TagsCommercial Real EstateharlemRetail Real Estatetrader joe’s Share on FacebookShare on TwitterShare on LinkedinShare via Email Share via Shortlink A rendering of 121 West 125th Street in Harlem (Photo via BRP Companies; Trader Joe’s)Trader Joe’s is coming to 125th Street in Harlem.The grocery store, known for its affordable speciality items, will open its 13th New York City location at 121 West 125th Street, according to the Wall Street Journal. The 28,000-square-foot location will be one of the anchors of the 17-story building, along with a Target on the building’s second floor.Read more$242M Harlem mixed-use project will include civil rights museumHere are Manhattan’s priciest retail leases of 2020Trader Joe’s to open new UES store under Queensboro bridge Share via Shortlink The new building will be known as the Urban League Empowerment Center, which will also include a civil-rights museum, the new headquarters for the civil-rights organization National Urban League and office space. The project, developed by a team that includes BRP, Dabar Development, L+M Development Partners, Taconic Partners and the Prusik Group, will also have at least 170 units of low-income housing.“We’re all confident that New York is going to come back strong,” S. Andrew Katz, principal of Prusik Group, told the publication. “To be able to bring two of the nation’s top retailers into Harlem speaks volumes about what Harlem is and how those companies view the neighborhood.”The new Trader Joe’s will be a block away from a Whole Foods location that opened in 2017.[WSJ] — Sasha Jones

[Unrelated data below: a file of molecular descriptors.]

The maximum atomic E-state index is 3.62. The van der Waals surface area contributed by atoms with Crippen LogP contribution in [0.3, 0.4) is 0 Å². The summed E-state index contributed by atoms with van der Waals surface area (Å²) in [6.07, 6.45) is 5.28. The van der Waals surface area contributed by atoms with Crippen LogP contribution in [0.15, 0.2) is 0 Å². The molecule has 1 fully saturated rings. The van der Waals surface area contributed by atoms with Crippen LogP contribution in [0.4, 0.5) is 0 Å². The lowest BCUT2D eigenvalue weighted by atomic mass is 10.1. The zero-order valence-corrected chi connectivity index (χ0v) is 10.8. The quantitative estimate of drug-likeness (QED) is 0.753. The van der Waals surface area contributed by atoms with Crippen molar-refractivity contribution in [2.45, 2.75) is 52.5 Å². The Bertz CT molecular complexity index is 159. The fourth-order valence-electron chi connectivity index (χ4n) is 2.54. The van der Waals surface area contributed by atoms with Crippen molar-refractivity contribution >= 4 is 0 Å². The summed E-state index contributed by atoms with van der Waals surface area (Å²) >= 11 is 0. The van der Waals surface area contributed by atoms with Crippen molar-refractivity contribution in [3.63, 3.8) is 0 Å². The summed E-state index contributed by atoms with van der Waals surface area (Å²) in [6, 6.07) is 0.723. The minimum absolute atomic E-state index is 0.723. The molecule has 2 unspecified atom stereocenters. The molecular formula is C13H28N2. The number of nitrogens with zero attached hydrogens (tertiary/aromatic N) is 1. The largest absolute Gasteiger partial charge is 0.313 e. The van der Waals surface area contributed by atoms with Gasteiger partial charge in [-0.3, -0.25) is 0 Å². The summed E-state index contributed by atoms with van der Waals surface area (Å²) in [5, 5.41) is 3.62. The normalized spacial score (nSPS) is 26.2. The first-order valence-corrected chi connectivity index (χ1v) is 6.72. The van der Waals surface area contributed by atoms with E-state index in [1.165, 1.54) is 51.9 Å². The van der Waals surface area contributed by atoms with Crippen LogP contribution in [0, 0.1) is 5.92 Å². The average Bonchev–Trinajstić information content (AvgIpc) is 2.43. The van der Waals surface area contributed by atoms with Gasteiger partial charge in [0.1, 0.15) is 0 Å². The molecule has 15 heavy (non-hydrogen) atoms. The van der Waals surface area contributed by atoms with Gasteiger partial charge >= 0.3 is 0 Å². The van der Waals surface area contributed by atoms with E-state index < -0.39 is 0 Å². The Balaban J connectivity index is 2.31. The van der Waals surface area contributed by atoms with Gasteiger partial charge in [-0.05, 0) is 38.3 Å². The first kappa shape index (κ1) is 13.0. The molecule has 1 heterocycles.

Share on FacebookShare on TwitterShare on LinkedinShare via Email Share via Shortlink Full Name* Tags For more than a decade, smart-home technology has proliferated in the residential market, but has largely neglected rentals. At the same time, single-family rentals are surging thanks to institutional players such as Invitation Homes and Starwood.SmartRent’s hardware-agnostic platform is effectively an operating system for enterprise clients who want a single platform to manage an array of smart-home features.“It’s such a massive opportunity,” said Haldeman. “But we can’t access it without capital. We have eight or 10 salespeople and you can’t take down 43 million units in the U.S. with eight or 10 salespeople.”Accelerate plansBefore the deal with Fifth Wall, Haldeman said SmartRent was eyeing a traditional IPO. But he was drawn to Fifth Wall’s SPAC in part because of its strategic investor base.“These are not just customers, these are investors now in the company,” said Brendan Wallace, a co-founder of Fifth Wall, which has backed such unicorns as Opendoor, Doma and Blend.SmartRent has raised more than $101 million from investors since 2017, according to Crunchbase, including a $60 million Series C last May. That round was led by Spark Capital with participation from Fifth Wall, Energy Impact Partners, the Amazon Alexa Fund, Bain Capital Ventures and RET Ventures.SmartRent’s platform includes self-guided tours for tenants, WiFi, parking management and other services. It plans new products to facilitate lease signing, payments, video and security as well as metering for energy, water and air quality.According to Wallace, if all U.S. apartments used SmartRent, the nation could save 4 percent on energy costs. “This is going to become, I would argue, almost a prerequisite for any multifamily owner to meet these new carbon neutrality laws,” he said. “This is really powerful technology to help these owners achieve those standards.”In an investor presentation Thursday, SmartRent said the total addressable market for smart-home technology in the U.S. is $30 billion. By expanding into other verticals, such as student and military housing, the figure jumps to $80 billion. The international total is $200 billion.“It’s almost staggering,” Haldeman said of apartments’ lack of automation and remote control of operations. “We have pilots going in the U.K. and Canada, and what we’ve seen and what we know is that this is a global problem.”SmartRent is currently in 185,000 units, with 752,000 in the pipeline. Its customers own more than 3 million units.In an investor presentation, SmartRent estimated that it generated $53 million in revenue last year. It projected $119 million in 2021 and as much as $1.3 billion by 2024. The company is not profitable and lost an estimated $27 million on an EBITDA basis in 2020. It forecast positive earnings in 2022 with $10 million in EBITDA.Haldeman said the company is “on a path to be profitable” and will reach that goal by fulfilling orders to large institutional customers. “It’s not sort of speculative, ‘How are we going to get there?’” he said. “We just have to execute. We have to go physically install and get it done.”SPAC impactThe SmartRent deal is the first for a Fifth Wall SPAC.The Los Angeles-based VC firm, which has $2.5 billion under management, raised $345 million for its first SPAC in a February IPO. It has launched two additional SPACs — one looking to raise $150 million and the other, $250 million.The first one, Fifth Wall Acquisition Corp. I, does not have warrants, which are additional shares that investors can purchase if the stock hits a certain price. (The downside of warrants is they can dilute the stake of existing shareholders.)SPACs’ popularity exploded last year. And this year, 308 blank-check firms have gone public, raising more than $100 billion. By comparison, 59 went public in 2019, raising $13.6 billion.In recent weeks, federal regulators have started to probe the role of banks in these deals and urged investors to be cautious. Since then, the deals have nearly dried up: After a record 109 SPAC deals in March, there have been just 10 this month, CNBC reported.Wallace declined to comment on the broader SPAC environment. But he said Fifth Wall’s SPAC is unique, given the firm’s role “at the epicenter” of many proptech transactions. In the SmartRent deal, many of the company’s customers invested in the private investment in public equity, or PIPE.“I don’t think I‘ve seen anything like that in the SPAC landscape previously,” he said. “I don’t think I’ve ever seen so many strategic investors, the biggest names in real estate, get behind [a] company the way they have with SmartRent.”Contact E.B. Solomont Message* Fifth WallProptechSPAC Share via Shortlink Email Address* SmartRent’s Lucas Haldeman and Fifth Wall’s Brendan Wallace (iStock)As pandemic-challenged apartment landlords scrambled to cut costs, SmartRent CEO Lucas Haldeman’s phone lit up.The owners were eager to adopt the four-year-old firm’s operating platform, which lets them automate building operations such as climate control and door locks.To meet the demand and beef up its product offerings, SmartRent announced a deal Thursday to go public with a blank-check firm backed by proptech VC firm Fifth Wall.The deal values SmartRent at $2.2 billion — or 41.5 times the startup’s 2020 revenue — and will give it $513 million in cash. The deal also includes a $155 million investment from customers including Lennar, Invitation Homes and Barry Sternlicht’s Starwood Capital.ADVERTISEMENTSmartRent, based in Phoenix, was founded in 2017 by Haldeman and Mitch Karren. Haldeman had been chief technology and marketing officer at Colony Starwood Homes, which merged with Invitation Homes in 2017.Read moreFifth Wall launches third SPACFifth Wall targets $250M for blank-check firmsMaking sense of the SPAC race